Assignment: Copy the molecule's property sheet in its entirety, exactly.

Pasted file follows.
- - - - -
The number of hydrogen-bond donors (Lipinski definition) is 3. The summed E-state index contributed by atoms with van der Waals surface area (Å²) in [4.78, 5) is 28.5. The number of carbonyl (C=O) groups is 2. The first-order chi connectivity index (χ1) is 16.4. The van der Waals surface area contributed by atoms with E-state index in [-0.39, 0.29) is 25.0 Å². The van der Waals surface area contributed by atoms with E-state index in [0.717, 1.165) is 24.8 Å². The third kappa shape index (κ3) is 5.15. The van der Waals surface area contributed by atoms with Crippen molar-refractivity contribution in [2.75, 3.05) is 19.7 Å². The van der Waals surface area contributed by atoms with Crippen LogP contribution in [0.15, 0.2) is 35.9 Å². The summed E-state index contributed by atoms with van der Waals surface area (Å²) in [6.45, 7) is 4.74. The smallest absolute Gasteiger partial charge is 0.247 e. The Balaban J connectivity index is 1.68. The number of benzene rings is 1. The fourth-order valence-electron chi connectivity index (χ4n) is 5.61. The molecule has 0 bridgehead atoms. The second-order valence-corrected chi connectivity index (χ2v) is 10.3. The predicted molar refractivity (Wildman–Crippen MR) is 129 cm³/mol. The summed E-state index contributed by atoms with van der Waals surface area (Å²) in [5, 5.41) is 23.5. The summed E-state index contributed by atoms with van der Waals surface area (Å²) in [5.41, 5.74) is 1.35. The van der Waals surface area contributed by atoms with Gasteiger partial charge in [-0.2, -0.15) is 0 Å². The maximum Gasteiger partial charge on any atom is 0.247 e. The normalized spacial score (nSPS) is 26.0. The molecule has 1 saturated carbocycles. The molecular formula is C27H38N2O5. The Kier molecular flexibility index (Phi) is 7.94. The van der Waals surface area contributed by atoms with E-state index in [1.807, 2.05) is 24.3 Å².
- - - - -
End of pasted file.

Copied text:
The number of hydrogen-bond donors (Lipinski definition) is 3. The summed E-state index contributed by atoms with van der Waals surface area (Å²) in [4.78, 5) is 28.5. The number of carbonyl (C=O) groups is 2. The first-order chi connectivity index (χ1) is 16.4. The van der Waals surface area contributed by atoms with E-state index in [-0.39, 0.29) is 25.0 Å². The van der Waals surface area contributed by atoms with E-state index in [0.717, 1.165) is 24.8 Å². The third kappa shape index (κ3) is 5.15. The van der Waals surface area contributed by atoms with Crippen molar-refractivity contribution in [2.75, 3.05) is 19.7 Å². The van der Waals surface area contributed by atoms with Crippen LogP contribution in [0.15, 0.2) is 35.9 Å². The summed E-state index contributed by atoms with van der Waals surface area (Å²) in [6.45, 7) is 4.74. The smallest absolute Gasteiger partial charge is 0.247 e. The Balaban J connectivity index is 1.68. The number of benzene rings is 1. The fourth-order valence-electron chi connectivity index (χ4n) is 5.61. The molecule has 0 bridgehead atoms. The second-order valence-corrected chi connectivity index (χ2v) is 10.3. The predicted molar refractivity (Wildman–Crippen MR) is 129 cm³/mol. The summed E-state index contributed by atoms with van der Waals surface area (Å²) in [5, 5.41) is 23.5. The summed E-state index contributed by atoms with van der Waals surface area (Å²) in [5.41, 5.74) is 1.35. The van der Waals surface area contributed by atoms with Gasteiger partial charge in [-0.2, -0.15) is 0 Å². The maximum Gasteiger partial charge on any atom is 0.247 e. The normalized spacial score (nSPS) is 26.0. The molecule has 1 saturated carbocycles. The molecular formula is C27H38N2O5. The Kier molecular flexibility index (Phi) is 7.94. The van der Waals surface area contributed by atoms with E-state index in [1.807, 2.05) is 24.3 Å².